The exchange of views below continues a discussion with Red and Black Notes on the vitally important question of class consciousness and the role of the revolutionary organization. As readers will recall, in Internationalism 134 we published a letter to R&BN commenting on a joint public forum they held with the Internationalist Workers Group, the Canadian affiliate of the IBRP, last winter. We publish below R&BN’s response to our letter, followed by some further comments that we offer in an effort to deepen the discussion on consciousness and revolutionary organization.
The meeting to which Internationalism’s letter refers took place in Toronto on February 26, 2005. It was the second such discussion between Red & Black Notes and the Internationalist Workers’ Group. Last year, two meetings were held in Montreal and Toronto on the role of the trade unions. Public meetings and discussions between revolutionaries are to be encouraged as they provide a valuable place for the exchange and debate of ideas. In addition to the speakers, the meeting in Toronto drew participants from Autonomy and Solidarity, the International Communist Current, the Socialist Project, the North-Eastern Federation of Anarcho-Communists, the International Bolshevik Tendency and the New Democratic Party, as well as several unaffiliated individuals.
Space considerations prevent answering all of the points Internationalism raises; however, some clarification is necessary here, particularly on the relationship between organization and class. Red & Black Notes has never used the term councilist as a form of self-identification, even though that label has often been applied by it, and it has printed materials by groups considered to be councilist.
As I mentioned in my speech, my primary political education was as a Trotskyist, and as a member of the International Bolshevik Tendency from 1988 to 1995. I began publishing Red & Black Notes in 1997 as an attempt to reconsider some of my previous politics, and also to make contact with others with similar politics. Reading Red & Black Notes from its inception to the current issue, readers will note a definite evolution.
When I left the IBT, my belief was that Trotskyism made sense, but that it somehow didn’t work in the “real world.” In the course of re-examining my political theory, I came to reject that interpretation, and also the Trotskyists’ obsession with, in their words, “the crisis of leadership of the proletariat. As a result, where the Trotskyists put a plus on the leadership question, I put a minus. A comrade from the Communist Workers Organisation referred to Red & Black Notes at this point as a kind of “libertarian Trotskyism.” In a sense this was true, since I had not entirely broken with the methodology of Leninism.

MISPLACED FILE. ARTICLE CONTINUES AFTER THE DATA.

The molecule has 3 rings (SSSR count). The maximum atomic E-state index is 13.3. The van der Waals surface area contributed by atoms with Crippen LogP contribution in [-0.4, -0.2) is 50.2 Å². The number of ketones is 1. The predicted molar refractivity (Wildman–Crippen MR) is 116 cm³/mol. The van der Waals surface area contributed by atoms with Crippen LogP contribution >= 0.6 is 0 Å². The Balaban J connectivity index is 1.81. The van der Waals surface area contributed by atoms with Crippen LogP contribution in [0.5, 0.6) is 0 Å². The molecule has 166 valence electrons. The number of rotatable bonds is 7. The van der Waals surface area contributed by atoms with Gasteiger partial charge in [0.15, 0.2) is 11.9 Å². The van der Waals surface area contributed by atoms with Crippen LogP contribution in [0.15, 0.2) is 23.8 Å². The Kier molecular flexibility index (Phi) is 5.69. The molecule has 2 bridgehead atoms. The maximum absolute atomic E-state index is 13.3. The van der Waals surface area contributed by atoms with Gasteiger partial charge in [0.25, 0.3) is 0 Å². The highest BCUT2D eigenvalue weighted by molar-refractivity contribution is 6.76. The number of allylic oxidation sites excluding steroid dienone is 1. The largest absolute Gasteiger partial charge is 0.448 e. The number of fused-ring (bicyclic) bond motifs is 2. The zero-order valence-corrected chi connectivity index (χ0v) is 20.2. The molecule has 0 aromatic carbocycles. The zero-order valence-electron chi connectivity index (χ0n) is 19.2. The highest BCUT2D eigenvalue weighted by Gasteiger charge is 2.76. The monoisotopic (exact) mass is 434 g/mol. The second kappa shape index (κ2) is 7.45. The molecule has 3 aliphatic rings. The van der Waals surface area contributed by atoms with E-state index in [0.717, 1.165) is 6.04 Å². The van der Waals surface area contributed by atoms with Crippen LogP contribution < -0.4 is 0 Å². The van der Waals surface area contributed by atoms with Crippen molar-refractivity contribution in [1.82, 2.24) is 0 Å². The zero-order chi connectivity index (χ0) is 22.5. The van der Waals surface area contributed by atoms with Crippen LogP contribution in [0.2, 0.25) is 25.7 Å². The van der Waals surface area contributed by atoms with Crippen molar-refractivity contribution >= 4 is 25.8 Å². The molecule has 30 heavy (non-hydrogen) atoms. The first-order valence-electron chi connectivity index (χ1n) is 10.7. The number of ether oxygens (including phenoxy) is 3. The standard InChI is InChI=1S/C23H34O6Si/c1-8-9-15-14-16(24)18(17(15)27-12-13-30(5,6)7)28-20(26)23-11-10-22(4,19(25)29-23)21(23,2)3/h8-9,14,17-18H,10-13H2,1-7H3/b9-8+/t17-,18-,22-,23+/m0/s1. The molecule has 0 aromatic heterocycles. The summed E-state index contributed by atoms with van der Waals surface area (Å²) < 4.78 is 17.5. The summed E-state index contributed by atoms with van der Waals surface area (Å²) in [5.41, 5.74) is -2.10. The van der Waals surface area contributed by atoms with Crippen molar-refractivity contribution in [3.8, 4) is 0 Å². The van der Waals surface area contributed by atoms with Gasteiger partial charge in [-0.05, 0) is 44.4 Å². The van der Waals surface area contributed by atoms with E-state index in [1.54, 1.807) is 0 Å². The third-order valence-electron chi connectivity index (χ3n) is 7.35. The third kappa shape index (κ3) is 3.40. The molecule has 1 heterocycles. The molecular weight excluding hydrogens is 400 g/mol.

So what is ‘councilism?’ The term councilist has always sounded like a pejorative to my ears. I don’t know anyone who uses the term except its opponents (unlike say, left communist, or council communist which many embrace). I have never seen those organizations which are labeled as councilist, such as Echanges et Mouvement or Daad en Gedachte use this term. Organizations which use the expression, such as the International Communist Current, often argue it is a product of the degeneration of the Dutch-German communist left tradition. The degeneration is seen in the view of these organizations analysis of the Soviet Union, and also on the need for organization.
As I tried to explain in my presentation, I tend to view organization as intimately linked to the question of class consciousness. How an organization views the development of class consciousness usually indicates the kind of organization its members see as necessary. For the Leninists, workers can never achieve more than trade union consciousness on their own, and therefore an organization is necessary to lead them. I reject such a view as it contradicts the essence of Marxism - the revolutionary capability of the working class. For the organization such as Echanges et Mouvement, class consciousness develops out of the experiences of the working class, but they believe the only task for the organization is to circulate information and develop program.
While the circulation of information and the promotion of workers ideas are very important, an organization of revolutionaries can do more... While workers will make their own history, they are not entirely free to make it as they choose, but neither do they make it from scratch. It’s a romanticization to suggest that the every member of the class remembers the heroic traditions of class struggle, but neither do they disappear with every new generation. It is not always necessary to reinvent the wheel.
As Gilles Dauvé noted in his critique of the ultra-left (reprinted in the new edition of Spontaneity and Organization), the task is neither to seek to be leaders of the class, but neither to shy away from it. It is the experience of the class which creates class consciousness, and ultimately the class which will create the mass organizations necessary to overthrow capitalism. But the revolutionary grouping can assist in that process, by being the memory, by developing theory and aiding in the clarification of the struggle.